Unrendered File Delivery

Increasingly, clients are requesting that photographers deliver unrendered raw or DNG files. Is this a wise choice for photographers or for their clients? The answer often lies in good communication about who is responsible for final image processing. Learn the pros and cons of unrendered file delivery.

Delivering DNG files
Delivering proprietary raw files

Delivering DNG files

Some organizations, such as DISC, which represents the publishing industry, have recommended DNG as a delivery file format. The attraction of DNG is that it is a standardized raw format and can be opened in all Adobe software (and an increasing number of other PIEware) no matter what camera it came from. In addition, DNG files can contain a rendered JPEG file, which gives a correct preview, in Adobe software, many browsers and cataloging applications, preserving the photographer’s intentions for the image.

On the other hand, DNG can be re-interpreted in supporting PIEware like any raw file. However, any digital image file can be re-interpreted and raw data is the best data to work with, even compared to 16-bit rendered files.

DNG delivery may work well for photographers who want to shoot raw files, but don’t have the time, inclination, or facilities to do extensive post production work.

Delivering proprietary raw files

We do not recommend delivery of proprietary raw files unless they are being given to a trusted partner in the creative production pipeline. Raw files display differently in every PIEware, no matter how the camera is set. This means that the interpretation of the images is entirely up to the choice of PIEware and how the PIEware is configured. For instance, Camera RAW can be set-up to auto adjust the main image controls: exposure, recovery, fill light, blacks, brightness, and contrast. The results may be good, or they may not be so good. The take-away is that the photographer’s intentions have clearly gone out the window.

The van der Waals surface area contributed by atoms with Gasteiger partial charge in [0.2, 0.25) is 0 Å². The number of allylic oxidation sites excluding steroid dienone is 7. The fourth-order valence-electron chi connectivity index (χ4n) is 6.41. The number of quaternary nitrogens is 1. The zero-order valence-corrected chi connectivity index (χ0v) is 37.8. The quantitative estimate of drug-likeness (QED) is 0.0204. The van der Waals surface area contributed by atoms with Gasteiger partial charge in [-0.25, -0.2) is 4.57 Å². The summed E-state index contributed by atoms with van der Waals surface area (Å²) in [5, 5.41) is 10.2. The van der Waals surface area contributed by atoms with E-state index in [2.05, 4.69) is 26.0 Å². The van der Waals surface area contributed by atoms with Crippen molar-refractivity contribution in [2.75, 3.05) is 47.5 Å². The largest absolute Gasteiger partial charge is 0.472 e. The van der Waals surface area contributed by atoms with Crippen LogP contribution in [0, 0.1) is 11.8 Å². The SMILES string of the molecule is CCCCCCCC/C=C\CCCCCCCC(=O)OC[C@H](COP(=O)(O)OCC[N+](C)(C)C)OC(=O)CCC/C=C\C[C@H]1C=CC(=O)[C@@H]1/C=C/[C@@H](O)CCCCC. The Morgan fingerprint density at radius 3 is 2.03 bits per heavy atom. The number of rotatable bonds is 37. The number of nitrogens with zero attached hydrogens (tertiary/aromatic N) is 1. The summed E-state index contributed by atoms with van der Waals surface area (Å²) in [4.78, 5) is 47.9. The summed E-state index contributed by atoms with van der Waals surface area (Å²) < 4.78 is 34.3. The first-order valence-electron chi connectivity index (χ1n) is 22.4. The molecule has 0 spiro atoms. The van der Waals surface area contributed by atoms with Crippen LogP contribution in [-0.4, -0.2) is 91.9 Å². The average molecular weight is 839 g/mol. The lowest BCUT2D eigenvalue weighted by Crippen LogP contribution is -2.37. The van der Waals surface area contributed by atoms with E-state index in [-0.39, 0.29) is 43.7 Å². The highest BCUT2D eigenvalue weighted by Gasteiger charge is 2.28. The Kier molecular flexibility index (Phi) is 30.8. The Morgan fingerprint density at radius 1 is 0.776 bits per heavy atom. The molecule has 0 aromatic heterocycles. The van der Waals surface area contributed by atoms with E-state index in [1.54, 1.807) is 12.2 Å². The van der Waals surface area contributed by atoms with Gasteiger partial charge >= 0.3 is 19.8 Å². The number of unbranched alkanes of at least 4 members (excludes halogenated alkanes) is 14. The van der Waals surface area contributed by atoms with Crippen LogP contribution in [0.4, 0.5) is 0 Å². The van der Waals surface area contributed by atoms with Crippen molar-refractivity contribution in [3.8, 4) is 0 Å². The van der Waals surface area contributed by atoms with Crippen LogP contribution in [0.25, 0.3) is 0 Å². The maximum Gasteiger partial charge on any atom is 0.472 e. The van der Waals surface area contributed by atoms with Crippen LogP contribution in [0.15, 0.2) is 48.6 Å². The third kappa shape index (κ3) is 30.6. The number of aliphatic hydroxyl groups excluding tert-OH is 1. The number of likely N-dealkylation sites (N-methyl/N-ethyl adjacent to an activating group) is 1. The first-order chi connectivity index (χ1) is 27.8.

Some say that delivering raw files is the equivalent of handing over unprocessed film. We would suggest that understates the problem. Film is processed to a standard at least, whereas there is no standard for how raw files are processed. Delivering raw files is definitely dependent on the kindness of strangers: their knowledge base, their skill set and skill level and even taste with regards to how they think images should look.

There is another commonly overlooked issue with delivering raw proprietary raw files, and that has to do with IPTC metadata. The lack of standards among proprietary raw file formats raises questions of where to store this metadata, along with how other applications can discover and use it.

Some proprietary raw processing software actually removes this metadata, creating a workflow problem and requiring reinsertion of this information in derivative files.

Many programs, such as those from Adobe, attach metadata as sidecar files. The trouble with sidecars is that they are separate files and can get lost, deleted, overwritten or detached from their original raw files.

What all of this boils down to: photographers who deliver proprietary raw files should not be surprised to find that their copyright, contact, rights usage, and other information has disappeared from their image files.

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Last Updated September 22, 2015